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Andrew Lostetter of Marquee Grill on Snowboarding, Trees and Recovering

Andrew Lostetter of Marquee Grill on Snowboarding, Trees and Recovering

In "Dancing in the Light" off the Rolling Stone's re-release of Exile on Main Street, Keith Richards' guitar has a pronounced Southern drawl and Mick Jagger sounds like he was born in East Texas while he complains of a "sinking feeling"...

"You really hit the big time, I really took a dive? I'm running in the rain, you're dancing in the light? I'm waiting for the train, that never will arrive..."

Andrew Lostetter was listening to this song when he was gliding down the Cashier run in Breckenridge, Colorado, this past winter. The night before, the skies opened up and dumped fresh powder on the mountain, creating ideal conditions for snowboarding. Cashier run down Peak 9 is described as "ballroom skiing at its best."

Pine trees line the wide path that's busy with skiers banking left and right down the mountain. Occasionally two runs intersect and a gaggle of trees stand in the middle of these paths. These trees should be avoided.

Lostetter is originally from East Texas, but for the past 15 years has been a bartender in Dallas; first at Fireside Pies, then Neighborhood Services Tavern. He's now the bar manager at Marquee Grill.

He's the youngest of 12 children in a Brady Bunch-like mix; some his, some hers and a few together. His Gypsy soul has always summoned him to travel and seek adventure. He has backpacked around the world, and when he's able to get time off, snowboarding is atop his list.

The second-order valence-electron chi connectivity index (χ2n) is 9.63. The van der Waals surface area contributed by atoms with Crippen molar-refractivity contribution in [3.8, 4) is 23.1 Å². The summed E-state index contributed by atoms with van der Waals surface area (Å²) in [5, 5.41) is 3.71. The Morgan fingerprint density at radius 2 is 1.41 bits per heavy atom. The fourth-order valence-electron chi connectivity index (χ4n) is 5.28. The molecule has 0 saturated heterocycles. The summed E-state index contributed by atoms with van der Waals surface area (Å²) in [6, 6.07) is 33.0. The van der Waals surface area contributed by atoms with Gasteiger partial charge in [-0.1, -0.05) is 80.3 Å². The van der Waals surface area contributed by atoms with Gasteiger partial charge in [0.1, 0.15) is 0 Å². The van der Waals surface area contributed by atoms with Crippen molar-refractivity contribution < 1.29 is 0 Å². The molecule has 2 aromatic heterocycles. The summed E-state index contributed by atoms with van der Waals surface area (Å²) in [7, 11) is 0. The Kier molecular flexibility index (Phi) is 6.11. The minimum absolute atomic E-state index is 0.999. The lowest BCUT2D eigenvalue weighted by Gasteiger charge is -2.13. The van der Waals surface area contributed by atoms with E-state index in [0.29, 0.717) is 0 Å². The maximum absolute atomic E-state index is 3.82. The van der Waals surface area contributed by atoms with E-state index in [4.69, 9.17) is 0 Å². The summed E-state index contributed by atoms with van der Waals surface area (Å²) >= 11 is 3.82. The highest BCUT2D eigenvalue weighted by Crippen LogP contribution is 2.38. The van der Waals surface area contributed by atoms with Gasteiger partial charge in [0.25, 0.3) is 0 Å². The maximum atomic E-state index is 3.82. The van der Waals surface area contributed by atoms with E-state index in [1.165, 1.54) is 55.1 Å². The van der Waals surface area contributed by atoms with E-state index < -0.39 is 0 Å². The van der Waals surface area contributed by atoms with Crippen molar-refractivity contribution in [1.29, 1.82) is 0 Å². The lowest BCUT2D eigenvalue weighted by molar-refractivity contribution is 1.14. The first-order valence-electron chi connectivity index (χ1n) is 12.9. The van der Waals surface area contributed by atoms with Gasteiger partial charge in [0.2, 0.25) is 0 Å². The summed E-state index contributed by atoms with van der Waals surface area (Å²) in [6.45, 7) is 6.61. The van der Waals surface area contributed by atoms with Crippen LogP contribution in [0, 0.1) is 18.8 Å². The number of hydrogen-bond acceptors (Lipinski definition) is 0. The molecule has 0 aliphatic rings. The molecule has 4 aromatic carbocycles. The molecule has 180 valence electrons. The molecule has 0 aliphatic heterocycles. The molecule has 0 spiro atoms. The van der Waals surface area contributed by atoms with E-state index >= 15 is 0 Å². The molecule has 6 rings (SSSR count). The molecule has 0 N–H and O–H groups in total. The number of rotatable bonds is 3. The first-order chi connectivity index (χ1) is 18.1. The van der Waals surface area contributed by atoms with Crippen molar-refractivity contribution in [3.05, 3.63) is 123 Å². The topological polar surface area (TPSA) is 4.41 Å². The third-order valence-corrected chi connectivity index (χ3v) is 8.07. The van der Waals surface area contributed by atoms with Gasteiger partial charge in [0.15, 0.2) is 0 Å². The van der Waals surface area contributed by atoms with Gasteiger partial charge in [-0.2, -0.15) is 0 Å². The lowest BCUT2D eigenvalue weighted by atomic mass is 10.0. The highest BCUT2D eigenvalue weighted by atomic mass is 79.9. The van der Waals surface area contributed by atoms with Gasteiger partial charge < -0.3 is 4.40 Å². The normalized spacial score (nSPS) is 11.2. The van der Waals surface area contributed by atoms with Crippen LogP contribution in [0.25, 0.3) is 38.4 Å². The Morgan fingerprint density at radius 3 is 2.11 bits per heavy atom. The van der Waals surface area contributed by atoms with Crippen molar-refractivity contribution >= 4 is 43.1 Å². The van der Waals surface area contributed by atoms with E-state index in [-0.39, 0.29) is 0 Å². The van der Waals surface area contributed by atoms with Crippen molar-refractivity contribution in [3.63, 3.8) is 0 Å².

A little technical note on snowboarding: To prevent oneself from rolling down the side of a mountain while attached to a board, balance is maintained, at times, by having your backside toward the bottom of the mountain. This can be either a hazard or advantage when it comes to trees.

"I was where two paths cross and a guy just kind of tapped me on the side," Lostetter said. "He didn't hit me that hard, and I wasn't going super fast. I actually was moving to avoid a tree, but after I got bumped, I hit it square with my back."

At some point Jagger and Richards was shut off. Maybe just after Jagger told Lostetter:

"My whole world is crashing, I took a violent thrashing, Something to throw the trash, I'm in the garbage dump."

 

Lostetter was propelled a full five feet up the mountain in a giant bounce off the unflinching pine. He laid face down and didn't move.

"More than anything, I just sort of freaked out," Lostetter said. "I thought I'd just paralyzed myself. I started moving my fingers and toes, and everything was moving, so I just stayed still. I didn't move."

The "gentleman," as Lostetter describes him, who hit him circled back immediately to help. From his accent, Lostetter thinks he was either from Australia or New Zealand; thousands of miles traveled for one ill-timed tap.

"He wasn't a bad person, just a good guy that had an accident that day," Lostetter said.

Another person on Cashier run, just a few minutes behind Lostetter, was an emergency room nurse from Florida. He stopped and stayed with Lostetter until the ski patrol arrived, mostly offering reassurance through a series of basic checks.

The next week was a series of operations and layers of pain for Lostetter.

"Once I was taken down the mountain, it did take me a few days to realize how bad I had hurt myself," Lostetter recalls. "That first week was a blur. What I mainly remember was being in constant pain. It seemed like a nonstop carousel of tests and surgeries. Every time I woke up I had a new piece of metal in my body."